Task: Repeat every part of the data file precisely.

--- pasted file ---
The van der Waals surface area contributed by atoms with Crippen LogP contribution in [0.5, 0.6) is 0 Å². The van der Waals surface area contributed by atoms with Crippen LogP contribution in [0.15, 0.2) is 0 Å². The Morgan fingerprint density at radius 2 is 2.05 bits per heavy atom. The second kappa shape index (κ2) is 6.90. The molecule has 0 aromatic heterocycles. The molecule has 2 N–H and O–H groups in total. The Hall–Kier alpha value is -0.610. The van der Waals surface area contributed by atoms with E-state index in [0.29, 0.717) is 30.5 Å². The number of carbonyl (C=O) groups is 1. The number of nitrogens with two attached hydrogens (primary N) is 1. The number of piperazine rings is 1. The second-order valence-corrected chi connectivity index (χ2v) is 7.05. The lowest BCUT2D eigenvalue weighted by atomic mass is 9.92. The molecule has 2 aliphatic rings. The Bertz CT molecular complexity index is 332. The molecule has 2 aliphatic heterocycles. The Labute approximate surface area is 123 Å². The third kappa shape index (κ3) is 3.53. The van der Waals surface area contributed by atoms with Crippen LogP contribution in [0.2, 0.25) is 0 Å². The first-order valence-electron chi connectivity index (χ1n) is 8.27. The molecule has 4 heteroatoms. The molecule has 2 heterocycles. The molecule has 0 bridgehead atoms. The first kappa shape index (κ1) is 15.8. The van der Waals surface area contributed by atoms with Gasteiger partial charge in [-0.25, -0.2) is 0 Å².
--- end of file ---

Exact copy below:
The van der Waals surface area contributed by atoms with Crippen LogP contribution in [0.5, 0.6) is 0 Å². The van der Waals surface area contributed by atoms with Crippen LogP contribution in [0.15, 0.2) is 0 Å². The Morgan fingerprint density at radius 2 is 2.05 bits per heavy atom. The second kappa shape index (κ2) is 6.90. The molecule has 0 aromatic heterocycles. The molecule has 2 N–H and O–H groups in total. The Hall–Kier alpha value is -0.610. The van der Waals surface area contributed by atoms with E-state index in [0.29, 0.717) is 30.5 Å². The number of carbonyl (C=O) groups is 1. The number of nitrogens with two attached hydrogens (primary N) is 1. The number of piperazine rings is 1. The second-order valence-corrected chi connectivity index (χ2v) is 7.05. The lowest BCUT2D eigenvalue weighted by atomic mass is 9.92. The molecule has 2 aliphatic rings. The Bertz CT molecular complexity index is 332. The molecule has 2 aliphatic heterocycles. The Labute approximate surface area is 123 Å². The third kappa shape index (κ3) is 3.53. The van der Waals surface area contributed by atoms with Crippen LogP contribution in [0.2, 0.25) is 0 Å². The first-order valence-electron chi connectivity index (χ1n) is 8.27. The molecule has 4 heteroatoms. The molecule has 2 heterocycles. The molecule has 0 bridgehead atoms. The first kappa shape index (κ1) is 15.8. The van der Waals surface area contributed by atoms with Gasteiger partial charge in [-0.25, -0.2) is 0 Å².